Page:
Hold onto your armrests, ladies and gentlemen. If you are standing, sit down and take a deep breath. I have some shocking news: it appears that governmental bodies in charge of ‘regulating’ the financial industry may routinely engage in the very same practices that they are charged with prosecuting.
The systematic abuse of power for personal gain within the American political system? How could it be? You mean to tell me that the cogs in the ever-sprawling, secretive, omnipotent agencies which manifest governmental benevolence would use their unmatched trove of information to further their own self interests?
But…but…but…this is America. Such hypocrisy doesn’t happen here! Especially not from the federal government, who wants nothing more than to protect and better the lives of its beloved citizens, an even playing field for all. To believe otherwise is to assert that water is not wet or that climate change is far from settled science. It’s blasphemy.
Heretical as it may seem, it’s true. The ills of human nature have pervaded our incorruptible democratic system. I have proof, too. But I’ll allow you a moment to let the shock wear off, to re-orient your worldview before we delve further into the facts.
Ready? Ok, here we go.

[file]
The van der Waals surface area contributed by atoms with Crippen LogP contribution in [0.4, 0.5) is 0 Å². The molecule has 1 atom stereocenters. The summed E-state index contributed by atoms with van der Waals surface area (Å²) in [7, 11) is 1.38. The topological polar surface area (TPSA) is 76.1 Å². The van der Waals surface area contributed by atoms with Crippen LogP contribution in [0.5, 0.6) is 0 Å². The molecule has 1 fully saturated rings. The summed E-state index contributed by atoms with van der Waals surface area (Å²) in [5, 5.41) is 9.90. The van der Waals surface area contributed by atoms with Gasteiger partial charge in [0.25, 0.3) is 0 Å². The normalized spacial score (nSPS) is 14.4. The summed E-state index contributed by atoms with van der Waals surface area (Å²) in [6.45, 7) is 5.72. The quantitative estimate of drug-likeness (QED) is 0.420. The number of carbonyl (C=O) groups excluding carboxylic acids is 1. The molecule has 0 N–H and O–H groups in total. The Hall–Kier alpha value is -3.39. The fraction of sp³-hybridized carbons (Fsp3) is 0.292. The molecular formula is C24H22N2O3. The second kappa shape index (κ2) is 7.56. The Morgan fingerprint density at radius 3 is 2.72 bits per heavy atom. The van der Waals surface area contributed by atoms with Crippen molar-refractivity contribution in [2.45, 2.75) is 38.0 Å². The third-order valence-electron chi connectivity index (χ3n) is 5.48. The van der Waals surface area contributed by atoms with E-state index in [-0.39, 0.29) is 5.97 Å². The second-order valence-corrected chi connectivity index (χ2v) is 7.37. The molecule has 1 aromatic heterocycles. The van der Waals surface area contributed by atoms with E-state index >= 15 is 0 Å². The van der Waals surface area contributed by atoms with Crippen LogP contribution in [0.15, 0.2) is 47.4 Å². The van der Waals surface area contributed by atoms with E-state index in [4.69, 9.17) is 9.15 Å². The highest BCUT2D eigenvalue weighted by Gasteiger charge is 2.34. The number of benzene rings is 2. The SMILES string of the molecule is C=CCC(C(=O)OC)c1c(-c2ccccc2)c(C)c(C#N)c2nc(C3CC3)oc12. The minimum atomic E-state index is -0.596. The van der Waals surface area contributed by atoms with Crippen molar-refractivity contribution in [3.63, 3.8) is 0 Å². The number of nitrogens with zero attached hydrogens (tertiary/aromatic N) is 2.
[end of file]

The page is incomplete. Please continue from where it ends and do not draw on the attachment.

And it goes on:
Here’s the essential thesis, backed up by the joint findings of professors from Columbia and Arizona State Universities: during a three-year span, employees of the Securities and Exchange Commission earned ‘abnormal trading profits’. These abnormal profits were ‘similar’ to those earned by ‘corporate insiders’ who are often indicted on charges of insider trading. The primary tactic by which SEC employees maintained abnormal investment returns was divestment in companies who would soon be under public investigation by none other than the SEC.
The insider-trading police, aka the Securities and Exchange Commission employee pool, engaging in what can only be seen as insider-trading practices? Hypocritical? Yes. Ironic? Absolutely. Surprising? Not in the least.
SEC employees who sell off shares in companies they know will soon see a dip in their share price are driven by the same human motivations as non-SEC employees with non-public knowledge who do the same: self-interest, wealth preservation, and common sense. Why would you take a financial hit if you had the information available which allowed you to avoid it?
I’m not going to villainize these unnamed SEC employees for protecting their portfolios if in fact they only happened across information about forthcoming investigations. It’s the same predicament I find with insider trading charges: in their shoes, what would you do? Willingly take a hit despite knowing better? It’s a tough scenario to grapple with. Plus, most SEC employees – at least the ones selling shares in companies they are personally investigating – don’t have a choice.
‘Rajgopal and White said the excess returns seemed to be primarily due to employees selling stocks ahead of bad news revelations. SEC employees, they explained, are required to divest their holdings in companies they are assigned to investigate.’